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I was very fortunate to receive an islet cell transplant last month. I have been working on writing a blog about the experience and would like to share it with anyone who is interested in learning more about this option.
Here is the address

I am doing well and the islets are beginning to work.

I welcome any questions or comments,


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Kathy, please keep us posted. Very interested. Will the islets eventually work to the point where you don't need to use insulin? Will the islets have to be replaced in five years or so? Yes, it is the wave of the future. Have you seen LCT's research (by Dr. Bob Elliott) on encapsulated islet cell transplantation without the need for immunosuppressants? Still in the research stage. I will check out your blog as well.
Hi Jan,
After the transplant, it took about 2 months to become free of insulin. It was a gradual and exciting decrease. There is no way of knowing how long they will last. I am at 6 months now (today actually), and am doing well. I have heard of the encapsulation direction of the research and it does make sense. There is also the hope of transplanting some of the donor's bone marrow at the time of the islet transplant which also would make immunosuppressants not necessary. I seem to be tolerating the drugs well, so it has not been a big issue with me.

thanks for your interest,

Kathy...congrats on your happy story and thanks for sharing it. Had you been suffering from any diabetes related complications and if so have you noticed an improvement? Best wishes for your continued good health.
Hi Elaine,
The only complication I have is some minor retinopathy. I have not been back to the opthamologist yet to see if it is any better. As poor as my blood sugar control was before the transplant, I have to believe that the complications were probably in my future. Even if my transplant doesn't last forever, it should at least buy some time for my organs.

thanks for the thoughts,

We're all about buying time for our organs!

I am going to see a new Endo that was part of the Chicago Project. What questions should I ask her? I am still interested in the study.

Hi John,

I think that the most important question is how the most recently transplanted patients are doing. There was a good article in Diabetes Health about the Chicago Project that says that they are having some good results now. When I asked the doctors at U. of Minn. this question before my transplant, they said that it has a lot to do with how the islets are processed. They all follow the same protocol, but I guess there is a talent to getting the most islet cells out of a pancreas. Here is the address of the article in case you have not already seen it.
My local Endo was also concerned with how having the transplants would effect my chances of getting a kidney if I would need one sometime in the future. I asked that question too, and the answer was that there were steps that could be taken to help neutralize the extra antibodies.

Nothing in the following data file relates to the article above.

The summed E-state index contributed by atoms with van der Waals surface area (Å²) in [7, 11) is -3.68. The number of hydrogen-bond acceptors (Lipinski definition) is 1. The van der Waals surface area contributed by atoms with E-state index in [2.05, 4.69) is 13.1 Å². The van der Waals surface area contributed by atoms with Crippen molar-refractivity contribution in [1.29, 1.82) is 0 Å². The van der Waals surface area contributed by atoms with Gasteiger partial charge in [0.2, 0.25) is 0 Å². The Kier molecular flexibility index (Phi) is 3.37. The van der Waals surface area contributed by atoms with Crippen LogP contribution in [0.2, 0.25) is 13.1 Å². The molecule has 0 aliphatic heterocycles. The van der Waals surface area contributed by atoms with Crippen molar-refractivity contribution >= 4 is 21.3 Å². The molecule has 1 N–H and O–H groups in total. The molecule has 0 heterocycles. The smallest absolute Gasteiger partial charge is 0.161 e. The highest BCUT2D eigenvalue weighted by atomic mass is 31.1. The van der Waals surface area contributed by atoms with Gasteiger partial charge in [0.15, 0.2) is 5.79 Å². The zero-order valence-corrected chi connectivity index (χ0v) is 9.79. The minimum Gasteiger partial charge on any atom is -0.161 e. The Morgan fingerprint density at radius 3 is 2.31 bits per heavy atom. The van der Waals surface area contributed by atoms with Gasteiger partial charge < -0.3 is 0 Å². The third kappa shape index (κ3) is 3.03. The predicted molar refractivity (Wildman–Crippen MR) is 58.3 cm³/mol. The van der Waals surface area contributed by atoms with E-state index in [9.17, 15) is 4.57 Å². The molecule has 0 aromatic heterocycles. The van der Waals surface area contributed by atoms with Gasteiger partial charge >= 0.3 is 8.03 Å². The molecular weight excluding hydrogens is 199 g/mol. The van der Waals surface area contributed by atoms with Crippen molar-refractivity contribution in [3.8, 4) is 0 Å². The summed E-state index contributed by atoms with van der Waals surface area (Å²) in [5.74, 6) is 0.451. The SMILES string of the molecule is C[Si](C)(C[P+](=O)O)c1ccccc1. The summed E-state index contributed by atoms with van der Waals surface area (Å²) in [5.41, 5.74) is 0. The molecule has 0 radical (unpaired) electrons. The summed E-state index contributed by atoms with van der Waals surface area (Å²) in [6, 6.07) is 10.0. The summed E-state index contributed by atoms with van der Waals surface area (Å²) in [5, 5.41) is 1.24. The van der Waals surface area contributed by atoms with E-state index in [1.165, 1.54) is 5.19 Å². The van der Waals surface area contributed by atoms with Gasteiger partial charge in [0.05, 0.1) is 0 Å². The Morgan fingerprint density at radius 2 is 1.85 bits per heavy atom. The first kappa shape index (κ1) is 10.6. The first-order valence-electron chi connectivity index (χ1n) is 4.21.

Good luck and let me know what you find out and decide.

Did you have undetected lows? How did they define undetected lows? I have had times where I was 44 and didn't and other times I do know that I am low. Or I didn't feel low until I hit below 50


Hi John,
Yes, I did have lows that I did not feel. At some point, I lost the shaking and sweating feelings and went straight to disorientation. Like you, sometimes that happened in the 30s and sometimes in the 60s. I wore a continuous monitor for most of my last 2 years, and that helped a lot.

During the screening, they asked questions about that, and I was afraid that I would not qualify because I never had to be given a glycogen injection. But since hypoglycemic unawareness has a pretty subjective definition, I think they just take your work that you have it to some degree. I also filled out log sheets that had questions about the recorded lows and if you had feelings of hypoglycemia when they occurred.
Hi!!! Thanks for the info.....I was just wondering how much would it cost me for the transplant? I told my doctor about that before I got pregnant 2 years ago but then he doesn't have any idea about having it in the philippines. Can you give more details about how much it cost? and the procedures so I can rely it to my doctor. Thanks so much!!!!
Hi Mairvic,
The cost of the surgery and medications is all paid for by the clinical trial. The patient is responsible for the costs of traveling to the center for all of the checkups, which can be many. There are many different centers and many different protocols for the procedure. Check out the Collaborative Islet Cell Registry to learn more about this at: I also have a few other links on my blog that tell more about the procedure.

Good luck, and let me know if you have any other questions,

I talked to a Dr that screen patients for the islet transplant. She said that I would not qualify. I have not gone to the hospital for my lows. She said the anti-rejection drugs are too hard on the body.




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